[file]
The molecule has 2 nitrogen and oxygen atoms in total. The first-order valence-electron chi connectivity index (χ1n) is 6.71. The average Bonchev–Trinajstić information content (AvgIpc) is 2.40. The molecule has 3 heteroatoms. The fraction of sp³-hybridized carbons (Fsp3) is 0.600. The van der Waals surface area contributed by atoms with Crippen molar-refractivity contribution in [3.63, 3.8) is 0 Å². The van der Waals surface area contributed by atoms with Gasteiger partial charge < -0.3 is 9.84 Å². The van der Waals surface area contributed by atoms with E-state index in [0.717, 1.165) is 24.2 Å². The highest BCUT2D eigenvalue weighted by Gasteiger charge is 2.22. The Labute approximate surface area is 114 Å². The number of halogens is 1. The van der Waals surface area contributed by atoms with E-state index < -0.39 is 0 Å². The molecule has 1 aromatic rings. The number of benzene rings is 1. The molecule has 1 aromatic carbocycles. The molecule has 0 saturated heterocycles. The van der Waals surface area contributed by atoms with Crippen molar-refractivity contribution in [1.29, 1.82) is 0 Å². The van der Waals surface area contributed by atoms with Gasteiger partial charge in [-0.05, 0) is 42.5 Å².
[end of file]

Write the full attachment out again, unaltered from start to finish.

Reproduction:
The molecule has 2 nitrogen and oxygen atoms in total. The first-order valence-electron chi connectivity index (χ1n) is 6.71. The average Bonchev–Trinajstić information content (AvgIpc) is 2.40. The molecule has 3 heteroatoms. The fraction of sp³-hybridized carbons (Fsp3) is 0.600. The van der Waals surface area contributed by atoms with Crippen molar-refractivity contribution in [3.63, 3.8) is 0 Å². The van der Waals surface area contributed by atoms with Gasteiger partial charge < -0.3 is 9.84 Å². The van der Waals surface area contributed by atoms with E-state index in [0.717, 1.165) is 24.2 Å². The highest BCUT2D eigenvalue weighted by Gasteiger charge is 2.22. The Labute approximate surface area is 114 Å². The number of halogens is 1. The van der Waals surface area contributed by atoms with E-state index < -0.39 is 0 Å². The molecule has 1 aromatic rings. The number of benzene rings is 1. The molecule has 1 aromatic carbocycles. The molecule has 0 saturated heterocycles. The van der Waals surface area contributed by atoms with Crippen molar-refractivity contribution in [1.29, 1.82) is 0 Å². The van der Waals surface area contributed by atoms with Gasteiger partial charge in [-0.05, 0) is 42.5 Å².